Fall Back Celebration for the Night Shift Staff

 In Nurses Weekly

Around the world, nurses are needed to work the night shift. Patients in acute, subacute, and long-term care settings require nurses to work 24 hours a day, seven days a week. Working at night, outside the regular routines of society, disrupts nurses’ circadian rhythms and has consequences on their mental and physical health. This can not only affect job performance, but also puts night shift nurses at greater risk for severe fatigue and drowsy driving.

One day each year nurses working the night shift must work an extra hour. Let’s turn that day into a celebration “exclusively” for night shift nurses! Celebrate on November 6, 2022 at 2 a.m. when the clocks fall back and the night shift staff works an extra hour. This might be the last year nurses can do this because on March 15, 2022, the U.S. Senate passed the Sunshine Protection Act of 2021, which would abolish clock changes in favor of permanent daylight saving time. This legislation must still pass in the House of Representatives and be signed by President Biden before becoming law.

In previous years, some New Jersey hospitals have used this night as an opportunity to celebrate and recognize those who work the night shift. Some celebrations included night council members distributing donuts and coffee during the extra hour, food trucks serving specialty foods, and night council chairpersons making rounds and giving treats and prizes to the nurse on each unit who have worked nights the longest. Nurse leaders also made rounds talking with those working nights and distributing moon and star cookies or caffeinated chocolate bites and energy bars.

Nights are long enough so let’s turn this night into a celebration! This is the only event that is exclusive to the night shift and the snacks and treats are just a small way to acknowledge their dedication and hard work. Working nights is a change in one’s lifestyle and sacrifices normal sleep and nutrition, among other things. The “Fall Back Celebration” for the night shift is just one simple way to say “thank you.”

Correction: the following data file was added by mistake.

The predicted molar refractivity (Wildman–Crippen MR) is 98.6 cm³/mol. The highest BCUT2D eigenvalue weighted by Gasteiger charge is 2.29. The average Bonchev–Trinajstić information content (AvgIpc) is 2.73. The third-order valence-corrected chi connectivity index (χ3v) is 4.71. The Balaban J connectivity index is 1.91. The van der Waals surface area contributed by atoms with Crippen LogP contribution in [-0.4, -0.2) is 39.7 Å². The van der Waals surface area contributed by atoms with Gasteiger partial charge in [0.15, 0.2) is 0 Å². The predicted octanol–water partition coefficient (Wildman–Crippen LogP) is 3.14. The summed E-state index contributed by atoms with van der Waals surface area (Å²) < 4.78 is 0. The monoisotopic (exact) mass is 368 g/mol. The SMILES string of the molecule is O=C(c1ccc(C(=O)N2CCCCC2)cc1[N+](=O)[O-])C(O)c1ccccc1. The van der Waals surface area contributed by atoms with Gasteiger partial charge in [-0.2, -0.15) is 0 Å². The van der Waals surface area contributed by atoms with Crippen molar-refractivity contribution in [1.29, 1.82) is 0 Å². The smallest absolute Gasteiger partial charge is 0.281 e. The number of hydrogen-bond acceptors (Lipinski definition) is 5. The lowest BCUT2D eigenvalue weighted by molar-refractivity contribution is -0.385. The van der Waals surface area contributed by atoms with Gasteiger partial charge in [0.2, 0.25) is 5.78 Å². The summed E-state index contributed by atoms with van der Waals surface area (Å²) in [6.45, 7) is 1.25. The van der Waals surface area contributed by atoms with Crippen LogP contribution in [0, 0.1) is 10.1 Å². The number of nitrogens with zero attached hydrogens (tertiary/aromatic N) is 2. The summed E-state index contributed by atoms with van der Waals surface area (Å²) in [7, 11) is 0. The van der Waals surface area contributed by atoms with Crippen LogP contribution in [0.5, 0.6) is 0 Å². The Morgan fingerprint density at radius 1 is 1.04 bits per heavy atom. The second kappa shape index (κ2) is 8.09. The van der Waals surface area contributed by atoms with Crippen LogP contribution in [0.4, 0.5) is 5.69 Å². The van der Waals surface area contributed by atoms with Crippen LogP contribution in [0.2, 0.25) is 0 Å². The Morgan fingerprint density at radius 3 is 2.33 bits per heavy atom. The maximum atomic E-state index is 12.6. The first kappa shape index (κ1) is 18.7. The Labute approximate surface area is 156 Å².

**This is also a good time to mention that November 6, 2022 is also the start of Drowsy Driving Prevention Week. Since nurses working night shift are at greater risk for drowsy driving, this is also an opportunity to join the National Sleep Foundation’s (NSF) Drowsy Driving Prevention Week to reduce the number of drivers who operate a vehicle while sleep deprived. According to the NSF, drowsy driving is responsible for more than 6,400 U.S. deaths annually. Fall-asleep crashes are often caused by voluntarily not getting the sleep you need. Let’s use this week to help nurses prioritize their sleep and drive when alert and refreshed.

And this year, let’s remember to celebrate those who work while many of us are sleeping.

Susan H. Weaver, PhD, RN, CRNI®, NEA-BC for Healthy Nurse Healthy New Jersey


National Institutes of Health. (2021, December 14). NIH research matters: Daytime meals may reduce health risks of night shift work. U.S. Department of Health and Human Services. https://www.nih.gov/news-events/nih-research-matters/daytime-meals-may-reduce-health-risks-night-shift-work

Sunshine Protection Act of 2021, S. 623, 117th Cong. (2022). https://www.congress.gov/bill/117th-congress/senate-bill/623/all-info

National Sleep Foundation. (2022). Drowsy driving prevention week: Drowsy driving is preventable. https://www.thensf.org/drowsy-driving-prevention/

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